Jerry, I would love to hear what you think Torrey could learn from Commonground.  Are you talking about the internal contour in the greens or something more?    

Ben Sims

  • Karma: +0/-0
Re: Ho hum greens...Great course
« Reply #54 on: July 07, 2010, 02:00:17 PM »

But if one wants to discuss the quality of their design, hell if I know!  I just know how they work in practice.


Young Padawan, I can teach you the ways of the Force...of Beard Pulling. 

Tom Huckaby

  • Karma: +0/-0
Re: Ho hum greens...Great course
« Reply #55 on: July 07, 2010, 02:07:10 PM »

But if one wants to discuss the quality of their design, hell if I know!  I just know how they work in practice.


Young Padawan, I can teach you the ways of the Force...of Beard Pulling. 

Please don't.

 ;D


Kyle Henderson

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Re: Ho hum greens...Great course
« Reply #56 on: July 07, 2010, 02:18:56 PM »
I nominate Bandon Dunes (Kidd). A great course with very little movement in the greens, especially in comparison to the surrounding terrain.
"I always knew terrorists hated us for our freedom. Now they love us for our bondage." -- Stephen T. Colbert discusses the popularity of '50 Shades of Grey' at Gitmo

Anthony Fowler

  • Karma: +0/-0
Re: Ho hum greens...Great course
« Reply #57 on: July 07, 2010, 02:19:52 PM »
Name some courses with markedly severe green surfaces and green complexes that aren't considered great greens.

This is a pretty interesting question.  A lot of times we talk about great greens as if it's so easy to make them by just adding severity.  I get the sense that those few architects that can build great greens actually spend a lot of time figuring out how to make the greens playable despite their severity and excitement.  I would be great to hear some of the architects talk about this process.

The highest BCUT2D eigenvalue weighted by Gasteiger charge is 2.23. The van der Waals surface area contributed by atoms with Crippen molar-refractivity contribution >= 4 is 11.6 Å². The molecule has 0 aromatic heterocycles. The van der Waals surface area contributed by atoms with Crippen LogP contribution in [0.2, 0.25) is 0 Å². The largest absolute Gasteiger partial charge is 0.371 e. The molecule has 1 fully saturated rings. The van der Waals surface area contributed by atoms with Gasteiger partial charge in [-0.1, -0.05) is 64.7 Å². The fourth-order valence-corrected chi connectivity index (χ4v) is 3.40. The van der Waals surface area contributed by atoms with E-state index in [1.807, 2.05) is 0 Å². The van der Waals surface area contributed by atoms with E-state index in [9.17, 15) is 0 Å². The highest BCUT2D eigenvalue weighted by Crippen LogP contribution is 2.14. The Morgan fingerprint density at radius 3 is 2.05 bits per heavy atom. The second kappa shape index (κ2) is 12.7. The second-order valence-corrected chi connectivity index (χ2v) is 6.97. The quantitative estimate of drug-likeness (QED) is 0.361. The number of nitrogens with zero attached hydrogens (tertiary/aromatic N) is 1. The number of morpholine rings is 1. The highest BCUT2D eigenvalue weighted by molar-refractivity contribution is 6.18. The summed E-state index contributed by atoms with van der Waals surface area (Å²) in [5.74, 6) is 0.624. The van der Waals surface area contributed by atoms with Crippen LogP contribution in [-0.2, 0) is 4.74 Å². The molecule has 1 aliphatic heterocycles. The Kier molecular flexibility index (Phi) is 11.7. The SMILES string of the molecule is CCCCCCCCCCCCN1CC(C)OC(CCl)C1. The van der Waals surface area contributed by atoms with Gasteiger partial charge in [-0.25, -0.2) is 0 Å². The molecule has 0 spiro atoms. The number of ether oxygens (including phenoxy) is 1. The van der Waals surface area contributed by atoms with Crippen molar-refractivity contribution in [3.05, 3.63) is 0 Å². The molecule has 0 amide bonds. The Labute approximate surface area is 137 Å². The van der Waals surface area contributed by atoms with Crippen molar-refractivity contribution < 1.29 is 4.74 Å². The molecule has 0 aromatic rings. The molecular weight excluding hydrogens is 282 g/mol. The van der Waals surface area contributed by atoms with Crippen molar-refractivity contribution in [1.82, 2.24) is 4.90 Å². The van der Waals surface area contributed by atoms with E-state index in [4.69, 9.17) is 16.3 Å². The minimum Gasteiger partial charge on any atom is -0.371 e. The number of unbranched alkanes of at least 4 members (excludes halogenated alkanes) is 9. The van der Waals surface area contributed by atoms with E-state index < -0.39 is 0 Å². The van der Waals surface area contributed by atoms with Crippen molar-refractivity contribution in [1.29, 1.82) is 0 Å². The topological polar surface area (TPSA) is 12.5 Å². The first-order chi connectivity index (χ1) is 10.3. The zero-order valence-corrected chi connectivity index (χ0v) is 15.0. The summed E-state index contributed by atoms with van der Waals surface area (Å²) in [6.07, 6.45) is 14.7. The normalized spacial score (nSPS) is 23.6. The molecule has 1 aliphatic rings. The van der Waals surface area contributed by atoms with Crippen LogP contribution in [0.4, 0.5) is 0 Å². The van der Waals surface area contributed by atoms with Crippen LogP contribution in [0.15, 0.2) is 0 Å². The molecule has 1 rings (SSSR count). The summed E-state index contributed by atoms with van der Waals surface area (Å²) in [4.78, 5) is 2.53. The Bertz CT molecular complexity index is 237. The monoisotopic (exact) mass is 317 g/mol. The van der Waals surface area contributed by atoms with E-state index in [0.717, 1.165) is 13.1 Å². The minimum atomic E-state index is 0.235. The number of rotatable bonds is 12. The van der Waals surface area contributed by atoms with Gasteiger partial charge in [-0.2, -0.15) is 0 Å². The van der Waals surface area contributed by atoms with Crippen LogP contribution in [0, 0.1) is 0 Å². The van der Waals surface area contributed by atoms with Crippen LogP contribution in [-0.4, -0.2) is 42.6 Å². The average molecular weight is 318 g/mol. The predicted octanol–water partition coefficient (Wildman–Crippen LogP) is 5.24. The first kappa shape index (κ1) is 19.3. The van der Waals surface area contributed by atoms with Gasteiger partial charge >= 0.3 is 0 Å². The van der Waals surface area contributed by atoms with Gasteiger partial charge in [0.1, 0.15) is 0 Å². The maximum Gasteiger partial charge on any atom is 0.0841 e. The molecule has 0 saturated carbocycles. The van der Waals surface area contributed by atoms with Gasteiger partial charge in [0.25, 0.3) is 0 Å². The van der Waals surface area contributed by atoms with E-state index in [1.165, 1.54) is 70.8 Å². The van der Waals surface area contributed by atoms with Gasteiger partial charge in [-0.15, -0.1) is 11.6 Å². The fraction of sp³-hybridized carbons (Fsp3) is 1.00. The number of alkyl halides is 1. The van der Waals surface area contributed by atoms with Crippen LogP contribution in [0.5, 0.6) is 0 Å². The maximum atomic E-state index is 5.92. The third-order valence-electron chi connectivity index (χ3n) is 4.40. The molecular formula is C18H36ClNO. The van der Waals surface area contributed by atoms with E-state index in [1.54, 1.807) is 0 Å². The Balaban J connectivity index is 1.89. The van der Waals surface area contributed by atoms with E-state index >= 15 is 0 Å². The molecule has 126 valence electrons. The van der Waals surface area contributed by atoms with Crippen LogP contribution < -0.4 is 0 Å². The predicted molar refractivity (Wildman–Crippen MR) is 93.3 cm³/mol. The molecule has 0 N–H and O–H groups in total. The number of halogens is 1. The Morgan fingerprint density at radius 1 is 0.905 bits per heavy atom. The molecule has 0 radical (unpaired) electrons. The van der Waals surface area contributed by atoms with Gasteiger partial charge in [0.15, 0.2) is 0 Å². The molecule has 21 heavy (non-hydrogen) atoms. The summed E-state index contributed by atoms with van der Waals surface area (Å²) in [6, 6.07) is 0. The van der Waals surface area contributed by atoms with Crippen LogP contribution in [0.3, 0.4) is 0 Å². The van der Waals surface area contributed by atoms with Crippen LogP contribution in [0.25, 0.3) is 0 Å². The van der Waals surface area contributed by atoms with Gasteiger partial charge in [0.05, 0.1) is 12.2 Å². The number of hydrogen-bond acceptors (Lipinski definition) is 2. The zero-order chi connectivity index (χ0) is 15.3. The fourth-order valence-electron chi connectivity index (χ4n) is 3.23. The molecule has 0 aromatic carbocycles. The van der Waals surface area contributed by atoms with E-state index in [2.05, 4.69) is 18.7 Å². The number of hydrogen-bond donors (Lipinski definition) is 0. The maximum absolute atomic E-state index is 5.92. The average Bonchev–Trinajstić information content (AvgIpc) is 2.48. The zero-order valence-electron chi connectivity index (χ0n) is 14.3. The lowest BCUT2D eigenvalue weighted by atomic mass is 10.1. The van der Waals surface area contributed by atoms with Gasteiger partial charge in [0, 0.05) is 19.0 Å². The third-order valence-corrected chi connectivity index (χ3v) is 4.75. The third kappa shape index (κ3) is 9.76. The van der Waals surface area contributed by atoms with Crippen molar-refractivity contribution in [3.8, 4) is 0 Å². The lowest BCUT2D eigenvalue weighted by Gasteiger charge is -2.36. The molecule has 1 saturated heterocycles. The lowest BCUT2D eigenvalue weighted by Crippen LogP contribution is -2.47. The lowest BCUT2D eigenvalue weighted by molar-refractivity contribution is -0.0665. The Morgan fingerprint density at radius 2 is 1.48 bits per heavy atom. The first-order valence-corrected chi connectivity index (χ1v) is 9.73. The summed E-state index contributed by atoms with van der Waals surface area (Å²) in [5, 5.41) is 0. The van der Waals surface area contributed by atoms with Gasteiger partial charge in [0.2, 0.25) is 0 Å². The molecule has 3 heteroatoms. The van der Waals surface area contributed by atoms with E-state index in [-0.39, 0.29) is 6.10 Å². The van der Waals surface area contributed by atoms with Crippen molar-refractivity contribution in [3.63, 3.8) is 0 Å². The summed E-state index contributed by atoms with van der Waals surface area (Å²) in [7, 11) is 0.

I would offer Arcadia Bluffs as a set of severe green surfaces that are not great.  They greens are very quick, set on severe slopes, and have a lot of internal contour.  However, I would not consider them to be "great" greens for a couple reasons.  First, they are often poorly suited to the hole.  Second, they are extremely unplayable in spots where the best I can do on a 25 foot putt is to leave myself a 15 foot putt.  This type of severity is the opposite of exciting; it's somewhat boring.

Consider the 9th hole as an example; it a ~200 yard downhill par 3 that typically sees a lot of wind.  If the pin is front left, the hole is not particularly playable.  If you miss at all short, you will catch the false front and be left with a difficult 30+ yard pitch.  If you miss long (on the green but just past the pin) or left, you will not be able to keep your second shot within 15 feet of the hole.  Your margin for error on the tee shot is unreasonable given the wind and length of hole, even for tour players.  Obviously the informed player will know that his miss is short and just accept the difficult pitch shot, but it is not exactly exciting golf to know that a well executed shot will have little chance of success.  

I think in general, most architects shy away from building severe greens because it is very difficult to do it well.  Even the members of Rock Creek Cattle Company are complaining about their greens.  Imagine if a less competent architect build equally severe greens at the local public course.  I cannot imagine that it would go over well.  

Jerry Kluger

  • Karma: +0/-0
Re: Ho hum greens...Great course
« Reply #58 on: July 07, 2010, 02:26:53 PM »
Again , I would say that any course with greens which need to be at 13 feet to be at their optimum is a lesser course in my book.  Commonground has really good green complexes and not just greens - approaching some of those greens from the wrong angle is really challenging and that is what it should be all about - not making them so fast that all you are doing is lag putting. I haven't been to Torrey for a long time but I did play it often and other than the views and the planes flying over there was little that was memorable.  Don't keep making excuses for Rees - let's see what C & C do at #2 and then guess at what Rees would have done.    

Scott Warren

  • Karma: +0/-0
Re: Ho hum greens...Great course
« Reply #59 on: July 07, 2010, 02:27:36 PM »
I nominate Bandon Dunes (Kidd). A great course with very little movement in the greens, especially in comparison to the surrounding terrain.